The Lancet Infectious Disease 2020.12.07

Although there have been more than 75,000 peer-reviewed and preprint publications on SARS-CoV-2 and COVID-19 since January, the size and characteristics of the persistently asymptomatic subpopulation remain poorly understood.

One of the main reasons for ongoing confusion about the proportion of asymptomatic infections is the lack of a consistent case definition.

Now, a team of international infectious disease experts has proposed a structured definition of ‘persistently asymptomatic SARS-CoV-2 infection’. They say the term should be reserved for people who have no known COVID-19 symptoms (including no atypical or mild symptoms) throughout the course of infection.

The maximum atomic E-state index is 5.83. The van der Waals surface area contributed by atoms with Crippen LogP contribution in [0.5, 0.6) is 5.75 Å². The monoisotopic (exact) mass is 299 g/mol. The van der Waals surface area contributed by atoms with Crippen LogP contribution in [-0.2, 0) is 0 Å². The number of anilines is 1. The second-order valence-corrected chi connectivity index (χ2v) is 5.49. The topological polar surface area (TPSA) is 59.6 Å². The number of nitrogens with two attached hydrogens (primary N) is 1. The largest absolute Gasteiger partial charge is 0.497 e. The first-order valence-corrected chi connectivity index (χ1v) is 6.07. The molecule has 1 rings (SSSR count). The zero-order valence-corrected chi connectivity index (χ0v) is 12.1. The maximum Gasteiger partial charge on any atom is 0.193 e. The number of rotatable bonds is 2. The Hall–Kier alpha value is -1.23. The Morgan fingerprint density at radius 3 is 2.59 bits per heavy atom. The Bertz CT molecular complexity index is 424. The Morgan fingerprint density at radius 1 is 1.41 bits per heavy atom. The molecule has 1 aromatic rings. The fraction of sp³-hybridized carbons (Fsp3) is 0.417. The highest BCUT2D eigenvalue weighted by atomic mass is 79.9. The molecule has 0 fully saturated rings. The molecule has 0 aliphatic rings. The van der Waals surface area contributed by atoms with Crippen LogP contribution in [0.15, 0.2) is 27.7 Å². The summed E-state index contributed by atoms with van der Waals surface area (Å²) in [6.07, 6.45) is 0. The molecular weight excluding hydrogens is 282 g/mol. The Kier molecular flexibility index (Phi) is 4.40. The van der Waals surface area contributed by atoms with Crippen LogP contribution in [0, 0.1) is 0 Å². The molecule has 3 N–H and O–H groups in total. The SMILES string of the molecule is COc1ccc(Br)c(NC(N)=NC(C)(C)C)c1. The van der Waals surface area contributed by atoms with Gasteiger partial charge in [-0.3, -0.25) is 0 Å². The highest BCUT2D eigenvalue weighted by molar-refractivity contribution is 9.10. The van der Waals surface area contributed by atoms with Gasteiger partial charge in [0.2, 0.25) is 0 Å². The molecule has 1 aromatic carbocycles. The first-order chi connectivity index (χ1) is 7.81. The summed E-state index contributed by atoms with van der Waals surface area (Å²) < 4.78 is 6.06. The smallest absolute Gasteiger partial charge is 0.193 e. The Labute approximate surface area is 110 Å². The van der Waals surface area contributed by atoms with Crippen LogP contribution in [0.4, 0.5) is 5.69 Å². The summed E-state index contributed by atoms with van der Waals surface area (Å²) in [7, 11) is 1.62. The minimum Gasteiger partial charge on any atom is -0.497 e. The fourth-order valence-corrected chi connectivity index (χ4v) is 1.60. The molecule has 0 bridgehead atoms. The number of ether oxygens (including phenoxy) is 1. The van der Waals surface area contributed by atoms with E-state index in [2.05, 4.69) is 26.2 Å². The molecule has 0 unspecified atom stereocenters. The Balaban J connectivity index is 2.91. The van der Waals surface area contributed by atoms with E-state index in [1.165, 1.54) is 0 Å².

They recommend using the symptom list in the Canadian case definition at this time, which they say is the most comprehensive. A minimum follow-up period of 14 days from last possible exposure (or first positive test if exposure is unknown) is needed to differentiate pre-symptomatic from persistently asymptomatic individuals, they say.

The authors say the absence of a comprehensive understanding of asymptomatic SARS-CoV-2 infection makes it difficult to inform public health strategies on the best way to control the pandemic. Uncertainty about the existence, characteristics, prognosis, and role of asymptomatic SARS-CoV-2 infection in this pandemic will continue unless we have systematically and accurately collected data, they caution.

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